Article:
Topics: Use case, Use case diagram, Requirements analysis Pages: 15 (5214 words) Published: May 24, 2013

1. 1. Use-CASE:
In software and systems engineering, a use case is a list of steps, typically defining interactions between a role (known in UML as an "actor") and a system, to achieve a goal. The actor can be a human or an external system. In systems engineering, use cases are used at a higher level than within software engineering, often representing missions or stakeholder goals. The detailed requirements may then be captured in SysML or as contractual statements. Again a use case is a software and system engineering term that describes how a user uses a system to accomplish a particular goal. A use case acts as a software modeling technique that defines the features to be implemented and the resolution of any errors that may be encountered. A use case is a description of how users will perform tasks on your Web site/Devise/System. A use case includes two main parts:

* the steps a user will take to accomplish a particular task on system * the way the system should respond to a user's actions
A use case begins with a user's goal and ends when that goal is fulfilled. (Wikidipedia, 2013)

1. 2. Characteristics:

A use case (or set of use cases) has these characteristics:
* Organizes functional requirements
* Models the goals of system/actor (user) interactions
* Records paths (called scenarios) from trigger events to goals * Describes one main flow of events (also called a basic course of action), and possibly other ones, called exceptional flows of events (also called alternate courses of action) * Is multi-level, so that one use case can use the functionality of another one. Use cases can be employed during several stages of software development, such as planning system requirements, validating design, testing software, and creating an outline for online help and user manuals. (Rouse, 2007) |

1. 3. Coverage:
A use case describes a sequence of interactions between a user and a Web site, without specifying the user interface. Each use case captures:
* The actor (who is using the Web site/Device/System)
* The interaction (what does the user want to do?)
* The goal (what is the user's goal?)
1. 4. Steps:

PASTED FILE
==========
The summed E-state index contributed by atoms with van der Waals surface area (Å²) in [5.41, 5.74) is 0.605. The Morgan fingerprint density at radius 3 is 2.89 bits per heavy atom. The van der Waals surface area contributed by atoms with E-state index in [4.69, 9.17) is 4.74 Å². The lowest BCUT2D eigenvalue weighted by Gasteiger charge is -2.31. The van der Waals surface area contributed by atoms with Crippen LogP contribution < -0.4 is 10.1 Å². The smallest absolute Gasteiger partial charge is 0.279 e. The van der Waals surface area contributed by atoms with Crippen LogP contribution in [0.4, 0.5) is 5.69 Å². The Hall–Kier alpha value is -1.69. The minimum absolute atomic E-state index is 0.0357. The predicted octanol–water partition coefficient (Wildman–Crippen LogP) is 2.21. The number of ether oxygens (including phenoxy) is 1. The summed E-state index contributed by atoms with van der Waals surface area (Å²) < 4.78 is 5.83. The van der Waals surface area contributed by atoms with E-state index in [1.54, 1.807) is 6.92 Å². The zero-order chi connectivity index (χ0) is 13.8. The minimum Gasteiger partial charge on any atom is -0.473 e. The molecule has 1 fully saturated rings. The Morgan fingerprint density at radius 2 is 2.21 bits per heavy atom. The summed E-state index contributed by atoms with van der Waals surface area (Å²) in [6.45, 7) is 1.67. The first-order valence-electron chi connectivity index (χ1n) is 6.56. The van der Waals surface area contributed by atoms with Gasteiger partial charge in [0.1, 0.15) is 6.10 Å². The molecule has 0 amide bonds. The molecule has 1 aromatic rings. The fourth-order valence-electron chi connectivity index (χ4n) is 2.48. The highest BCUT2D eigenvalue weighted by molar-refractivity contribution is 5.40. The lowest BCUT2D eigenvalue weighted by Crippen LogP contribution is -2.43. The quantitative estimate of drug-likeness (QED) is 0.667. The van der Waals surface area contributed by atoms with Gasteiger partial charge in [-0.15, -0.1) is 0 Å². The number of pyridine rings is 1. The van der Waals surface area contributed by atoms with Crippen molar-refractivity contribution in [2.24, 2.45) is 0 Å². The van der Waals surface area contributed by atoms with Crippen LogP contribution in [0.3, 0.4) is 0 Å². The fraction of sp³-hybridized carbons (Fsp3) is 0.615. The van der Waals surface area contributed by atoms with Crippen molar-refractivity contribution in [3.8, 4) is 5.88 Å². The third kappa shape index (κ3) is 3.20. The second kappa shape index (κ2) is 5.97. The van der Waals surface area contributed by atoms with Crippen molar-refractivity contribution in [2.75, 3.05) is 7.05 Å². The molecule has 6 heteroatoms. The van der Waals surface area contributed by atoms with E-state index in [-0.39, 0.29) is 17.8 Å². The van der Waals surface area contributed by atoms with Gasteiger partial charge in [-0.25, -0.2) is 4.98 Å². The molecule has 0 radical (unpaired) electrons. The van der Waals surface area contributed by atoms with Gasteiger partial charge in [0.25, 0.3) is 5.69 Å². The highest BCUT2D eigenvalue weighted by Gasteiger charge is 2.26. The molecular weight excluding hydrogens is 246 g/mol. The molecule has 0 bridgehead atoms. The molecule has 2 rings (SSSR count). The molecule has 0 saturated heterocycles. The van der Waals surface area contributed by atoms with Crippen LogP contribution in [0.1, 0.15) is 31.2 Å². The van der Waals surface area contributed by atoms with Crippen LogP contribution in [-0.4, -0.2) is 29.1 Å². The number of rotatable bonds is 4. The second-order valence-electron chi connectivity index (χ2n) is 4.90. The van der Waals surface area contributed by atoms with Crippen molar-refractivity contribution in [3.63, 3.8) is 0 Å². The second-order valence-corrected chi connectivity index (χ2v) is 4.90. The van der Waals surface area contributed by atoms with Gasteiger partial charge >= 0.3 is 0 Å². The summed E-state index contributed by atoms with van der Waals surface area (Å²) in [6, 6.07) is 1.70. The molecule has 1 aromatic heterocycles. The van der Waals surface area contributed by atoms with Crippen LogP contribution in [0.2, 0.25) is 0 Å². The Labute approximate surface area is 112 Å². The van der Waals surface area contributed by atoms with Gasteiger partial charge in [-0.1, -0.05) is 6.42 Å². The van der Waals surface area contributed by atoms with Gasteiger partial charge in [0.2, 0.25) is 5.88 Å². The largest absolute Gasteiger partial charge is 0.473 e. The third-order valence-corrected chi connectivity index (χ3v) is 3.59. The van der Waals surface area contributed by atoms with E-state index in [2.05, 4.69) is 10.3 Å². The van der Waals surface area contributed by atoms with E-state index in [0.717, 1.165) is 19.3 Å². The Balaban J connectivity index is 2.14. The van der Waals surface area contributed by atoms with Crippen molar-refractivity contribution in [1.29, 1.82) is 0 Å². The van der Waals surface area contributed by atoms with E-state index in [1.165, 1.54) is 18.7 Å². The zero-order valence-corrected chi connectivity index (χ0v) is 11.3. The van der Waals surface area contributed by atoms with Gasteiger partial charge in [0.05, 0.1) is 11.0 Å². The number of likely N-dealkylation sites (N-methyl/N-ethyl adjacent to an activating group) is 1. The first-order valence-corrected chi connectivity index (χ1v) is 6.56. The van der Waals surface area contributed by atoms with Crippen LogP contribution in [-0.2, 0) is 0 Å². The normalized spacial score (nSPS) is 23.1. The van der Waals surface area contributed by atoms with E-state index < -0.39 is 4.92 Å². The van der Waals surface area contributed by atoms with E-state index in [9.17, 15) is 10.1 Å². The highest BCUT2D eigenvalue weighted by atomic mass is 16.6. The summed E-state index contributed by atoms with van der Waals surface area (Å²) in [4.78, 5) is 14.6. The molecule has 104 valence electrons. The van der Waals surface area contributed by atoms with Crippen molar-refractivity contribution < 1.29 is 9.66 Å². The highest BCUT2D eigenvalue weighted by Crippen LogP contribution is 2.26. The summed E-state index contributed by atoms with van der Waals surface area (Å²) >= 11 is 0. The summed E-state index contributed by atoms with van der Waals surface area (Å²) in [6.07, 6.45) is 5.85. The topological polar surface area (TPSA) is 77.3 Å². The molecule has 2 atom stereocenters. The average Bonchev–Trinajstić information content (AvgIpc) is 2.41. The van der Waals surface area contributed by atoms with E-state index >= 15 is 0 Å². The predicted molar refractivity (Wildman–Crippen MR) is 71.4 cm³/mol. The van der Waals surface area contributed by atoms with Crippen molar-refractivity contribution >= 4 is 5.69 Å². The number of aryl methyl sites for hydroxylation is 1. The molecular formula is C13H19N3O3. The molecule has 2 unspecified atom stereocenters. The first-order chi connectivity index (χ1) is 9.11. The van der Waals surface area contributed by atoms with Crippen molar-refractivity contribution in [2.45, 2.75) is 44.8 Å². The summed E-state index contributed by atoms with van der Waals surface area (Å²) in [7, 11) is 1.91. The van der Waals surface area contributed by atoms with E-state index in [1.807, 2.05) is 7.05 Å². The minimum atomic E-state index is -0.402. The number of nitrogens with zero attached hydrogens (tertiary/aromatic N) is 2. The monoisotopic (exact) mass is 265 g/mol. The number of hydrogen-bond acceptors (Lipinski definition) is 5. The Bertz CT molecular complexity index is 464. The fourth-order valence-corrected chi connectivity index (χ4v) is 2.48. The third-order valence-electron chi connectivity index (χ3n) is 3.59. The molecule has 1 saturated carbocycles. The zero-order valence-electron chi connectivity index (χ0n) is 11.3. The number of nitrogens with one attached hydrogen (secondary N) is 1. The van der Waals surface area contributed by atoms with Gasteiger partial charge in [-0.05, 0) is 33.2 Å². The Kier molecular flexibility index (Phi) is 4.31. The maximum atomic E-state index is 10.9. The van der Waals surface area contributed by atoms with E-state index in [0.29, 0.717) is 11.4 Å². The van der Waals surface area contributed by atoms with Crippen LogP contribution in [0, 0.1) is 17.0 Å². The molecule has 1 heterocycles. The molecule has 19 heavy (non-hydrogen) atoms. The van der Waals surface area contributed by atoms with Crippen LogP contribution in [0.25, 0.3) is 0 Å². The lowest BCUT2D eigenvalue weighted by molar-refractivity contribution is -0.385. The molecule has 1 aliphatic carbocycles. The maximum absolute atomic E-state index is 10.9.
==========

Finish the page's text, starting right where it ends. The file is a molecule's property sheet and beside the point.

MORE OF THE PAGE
The steps in designing use cases are:
* Identify the users of the system
* For each category of users, create a user profile. This includes all roles played by the users relevant to the system. * Identify significant goals associated with each role to support the system. The system’s value proposition identifies the significant role. * Create use cases for every goal associated with a use case template and maintain the same abstraction level throughout the use case. Higher level use case steps are treated as goals for the lower level. * Structure the use cases

* Review and validate the users
1. 5. Structure:
There is no standard way to write the content of a use case, and different formats work well in different cases. He describes "a common style to use" as follows: * Title: "goal the use case is trying to satisfy"

* Main Success Scenario: numbered list of steps
Step: "a simple statement of the interaction between the actor and a system" * Extensions: separately numbered lists, one per Extension[ * Fully dressed use case structure
Fully dressed use case template lists the following fields:
* Title: "an active-verb goal phrase that names the goal of the primary actor * Primary Actor
* Goal in Context
* Scope
* Level
* Stakeholders and Interests
* Precondition
* Minimal Guarantees
* Success Guarantees
* Trigger
* Main Success Scenario
* Extensions
* Technology & Data Variations List
* Related Information.
In addition, Cockburn suggests using two devices to indicate the nature of each use case: icons for design scope and goal level. * Variation scenarios "(maybe branching off from and maybe returning to the main scenario)" * Casual use case...
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